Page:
Crown Dialysis patients have 3 successful Kidney Transplants this year !
Lean more about Kidney Transplant below.
What is a kidney transplant?
A kidney transplant allows a person whose own kidneys have failed to receive a new kidney from another person. A successful kidney transplant can improve many of the complications of kidney failure.
A kidney may come from living donors or from individuals who have died (deceased donors). A living donor may be someone in your immediate or extended family, or it may be your spouse or a close friend. In some cases, a living donor may even be a stranger who wishes to donate a kidney to someone in need of a transplant. A deceased donor is someone who has consented to donate his or her organs upon death. In situations where the wishes of the deceased donor are not known, family members may consent to organ donation (N.K.Foundation,2009).
How do I start the process of getting a kidney transplant?
You Can find a transplant program by state or region using the website of The Organ Procurement and Transplantation Network (www.optn.org/members/search.asp). You may also ask your doctor about the transplant process. He or She can refer you to a transplant center for evaluation (N.K.Foundation,2009).
What are the chances that a transplanted kidney will continue to function normally?
A number of factors affect the success of kidney transplantation. Generally, the chances that a transplanted kidney will continue to work correctly are between 89-95 percent one year after the operation (N.K.Foundation,2009)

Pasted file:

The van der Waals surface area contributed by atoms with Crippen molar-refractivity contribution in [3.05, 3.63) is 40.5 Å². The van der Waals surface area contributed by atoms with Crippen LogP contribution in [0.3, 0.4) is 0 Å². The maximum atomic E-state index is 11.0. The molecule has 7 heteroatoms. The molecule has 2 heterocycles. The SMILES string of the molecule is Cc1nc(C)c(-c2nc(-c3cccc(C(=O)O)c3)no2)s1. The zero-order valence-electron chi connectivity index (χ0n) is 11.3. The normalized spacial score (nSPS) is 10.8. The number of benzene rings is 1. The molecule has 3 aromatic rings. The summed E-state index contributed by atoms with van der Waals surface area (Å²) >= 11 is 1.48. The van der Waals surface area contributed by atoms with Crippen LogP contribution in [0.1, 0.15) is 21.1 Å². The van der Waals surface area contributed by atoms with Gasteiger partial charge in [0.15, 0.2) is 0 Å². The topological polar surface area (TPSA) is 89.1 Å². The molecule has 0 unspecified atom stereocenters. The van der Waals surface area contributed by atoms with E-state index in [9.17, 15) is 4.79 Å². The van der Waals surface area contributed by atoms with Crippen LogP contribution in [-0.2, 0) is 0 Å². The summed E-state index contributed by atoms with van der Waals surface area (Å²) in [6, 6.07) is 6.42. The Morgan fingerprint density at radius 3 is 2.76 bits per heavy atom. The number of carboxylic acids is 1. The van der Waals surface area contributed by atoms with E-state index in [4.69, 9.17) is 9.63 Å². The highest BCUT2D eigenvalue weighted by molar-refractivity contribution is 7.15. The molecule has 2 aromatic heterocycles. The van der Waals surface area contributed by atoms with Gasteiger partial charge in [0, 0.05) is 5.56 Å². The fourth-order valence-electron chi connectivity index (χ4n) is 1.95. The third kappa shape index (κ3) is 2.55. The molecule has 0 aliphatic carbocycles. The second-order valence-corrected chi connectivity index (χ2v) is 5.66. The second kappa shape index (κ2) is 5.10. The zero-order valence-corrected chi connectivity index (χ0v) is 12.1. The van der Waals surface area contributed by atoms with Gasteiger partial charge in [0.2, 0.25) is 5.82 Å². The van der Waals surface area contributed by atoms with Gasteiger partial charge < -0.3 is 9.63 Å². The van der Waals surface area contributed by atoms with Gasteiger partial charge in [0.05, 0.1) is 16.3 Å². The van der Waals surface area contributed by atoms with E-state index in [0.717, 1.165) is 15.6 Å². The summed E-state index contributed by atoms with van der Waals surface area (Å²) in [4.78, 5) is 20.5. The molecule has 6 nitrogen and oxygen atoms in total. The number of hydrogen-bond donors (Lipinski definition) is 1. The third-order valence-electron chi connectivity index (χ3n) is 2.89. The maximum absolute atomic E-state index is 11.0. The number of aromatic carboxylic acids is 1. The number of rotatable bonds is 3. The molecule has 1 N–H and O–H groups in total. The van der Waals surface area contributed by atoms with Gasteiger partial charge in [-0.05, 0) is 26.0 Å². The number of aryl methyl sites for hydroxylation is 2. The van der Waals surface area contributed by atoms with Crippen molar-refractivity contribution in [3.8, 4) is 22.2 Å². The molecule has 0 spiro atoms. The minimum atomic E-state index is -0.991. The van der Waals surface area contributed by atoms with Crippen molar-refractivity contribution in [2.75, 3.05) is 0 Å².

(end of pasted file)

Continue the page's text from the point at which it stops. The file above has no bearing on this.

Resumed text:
If I have diabetes, can I have a pancreas transplant?
Sometimes. It may be possible for a patient with type 1 diabetes to receive a pancreas transplant along with a kidney transplant. Your doctor can advise you about this possibility (N.K.Foundation,2009).
How can I pay for my transplant?
Medicare Part B will cover 80 percent of the cost of your antirejection medication. You will need to apply for Medicare Part B and also need a supplemental or secondary insurance policy. For medicines, Medicare Part D (prescriptions and Drug Plan benefits) can help. The financial counselor or social worker at your transplant center will be available to answer questions about coverage options(N.K.Foundation,2009).
Private or commercial health insurance policy, please contact your insurance company customer service or transplant coordinator, to obtain more information.
What is the financial cost to the living donor?
The living donor should have no financial responsibility for the surgical cost of kidney donation. The living donor evaluation and surgery are covered by Medicare or recipient’s insurance. However, he or she is not covered for time off from work, travel, lodging expenses, and incidental expenses. Travel and lodging cost may be covered by the recipient, or the National Living Donor Assistance Program(www.livingdonorassistance.org),(N.K.Foundation,2009).
Cite/ National Kidney Foundation (2009). Kidney Transplant. Love Your Kidneys,4-27.www.kidney.org 11-1-0304_JAJ
Our team of Nephrologist, RN’s, Dietitian and Social Worker, maintain the dialysis facility -level referral for kidney transplant evaluation priority for our patients.